"I estimate the US fiscal gap at US$200 tn, 17 times the reported US$12 tn in official debt in the hands of the public.... Our country is broke. It’s not broke in 50 years or 30 years or 10 years. It’s broke today. Six decades of take as you go has led us to a precipice. That’s why almost the entire economics profession is talking as one at www.theinformact.org. Economists from all political persuasions are collectively sending our government a warning about what is, effectively, a nuclear economic bomb. I’ve been around economics for a long time. I’ve never seen such a strong response to a proposed Congressional bill. This is the profession sending a statement to the President and Congress that’s not unlike the warning physicists sent via Einstein to Roosevelt about the bomb." Larry Kotlikoff
- Summers Faces Key 'No' Votes if Picked for Fed (WSJ)
- NYT Editorial Board Says Summers Would Be Wrong Fed Choice (NYT)
- Russia says it's compiled 100-page report blaming Syrian rebels for a chemical weapons attack (McClatchy)
- China says Syria crisis can't be resolved with military strike (Reuters)
- G-20 Faces Growth Threats as Syria Adds to QE Exit Risks (Bloomberg)
- Apple Supplier Fire Spurs Biggest Chip Price Rise in 3 Years (BBG)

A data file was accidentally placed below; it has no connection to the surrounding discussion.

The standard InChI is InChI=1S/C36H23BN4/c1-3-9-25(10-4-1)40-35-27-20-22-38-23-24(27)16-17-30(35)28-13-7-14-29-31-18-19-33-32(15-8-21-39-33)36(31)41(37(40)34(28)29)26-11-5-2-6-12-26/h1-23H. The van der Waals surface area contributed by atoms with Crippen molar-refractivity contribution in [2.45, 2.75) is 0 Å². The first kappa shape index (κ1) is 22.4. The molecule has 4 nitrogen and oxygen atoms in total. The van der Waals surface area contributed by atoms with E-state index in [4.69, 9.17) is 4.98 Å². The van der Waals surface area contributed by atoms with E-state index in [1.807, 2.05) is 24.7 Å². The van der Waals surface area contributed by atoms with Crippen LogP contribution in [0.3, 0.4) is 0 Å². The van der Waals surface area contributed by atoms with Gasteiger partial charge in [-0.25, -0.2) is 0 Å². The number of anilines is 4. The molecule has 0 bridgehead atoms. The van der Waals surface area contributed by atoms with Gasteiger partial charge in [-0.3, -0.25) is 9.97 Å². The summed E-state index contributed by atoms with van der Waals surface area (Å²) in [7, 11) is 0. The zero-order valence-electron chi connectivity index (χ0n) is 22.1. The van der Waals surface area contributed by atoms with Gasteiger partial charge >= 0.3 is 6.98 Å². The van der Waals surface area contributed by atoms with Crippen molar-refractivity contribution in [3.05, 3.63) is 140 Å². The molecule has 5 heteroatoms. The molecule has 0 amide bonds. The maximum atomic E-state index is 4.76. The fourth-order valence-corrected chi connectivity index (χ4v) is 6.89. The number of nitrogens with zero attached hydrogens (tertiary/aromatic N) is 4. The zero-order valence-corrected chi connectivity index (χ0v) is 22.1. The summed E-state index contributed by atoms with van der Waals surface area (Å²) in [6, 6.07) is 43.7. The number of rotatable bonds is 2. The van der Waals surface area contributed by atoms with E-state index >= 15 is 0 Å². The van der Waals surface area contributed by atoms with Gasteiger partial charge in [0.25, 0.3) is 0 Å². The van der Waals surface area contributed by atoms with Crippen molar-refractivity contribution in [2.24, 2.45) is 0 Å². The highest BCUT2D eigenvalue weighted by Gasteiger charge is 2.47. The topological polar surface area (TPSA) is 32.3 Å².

- U.S. Decided Not to Horse-Trade With Russia on Assad (WSJ)
- Financial Crisis: For Corporations and Investors, Debt Makes a Comeback (WSJ)
- Gorman Says Chance of Another Financial Crisis ‘Close to Zero’ (BBG) and in other news, "no risk of a Us downgrade" - Tim Geithner
- A Biotech King, Dethroned (NYT)
The Buffets and the Gates of the US will be shedding a few tears this week as the United States and Switzerland have reached an agreement that brings the status of the latter as a tax haven for Americans (or will they?).
- Al-Qaeda Links Cloud Syria as U.S. Seeks Clarity on Rebels (BBG)
- Administration Tells Lawmakers of Evidence Linking Assad to Attack (WSJ)
- Director of National Intelligence James R. Clapper to publish numbers of secret spying orders (CBS)
- U.S., Switzerland strike bank deal over tax evasion (Reuters)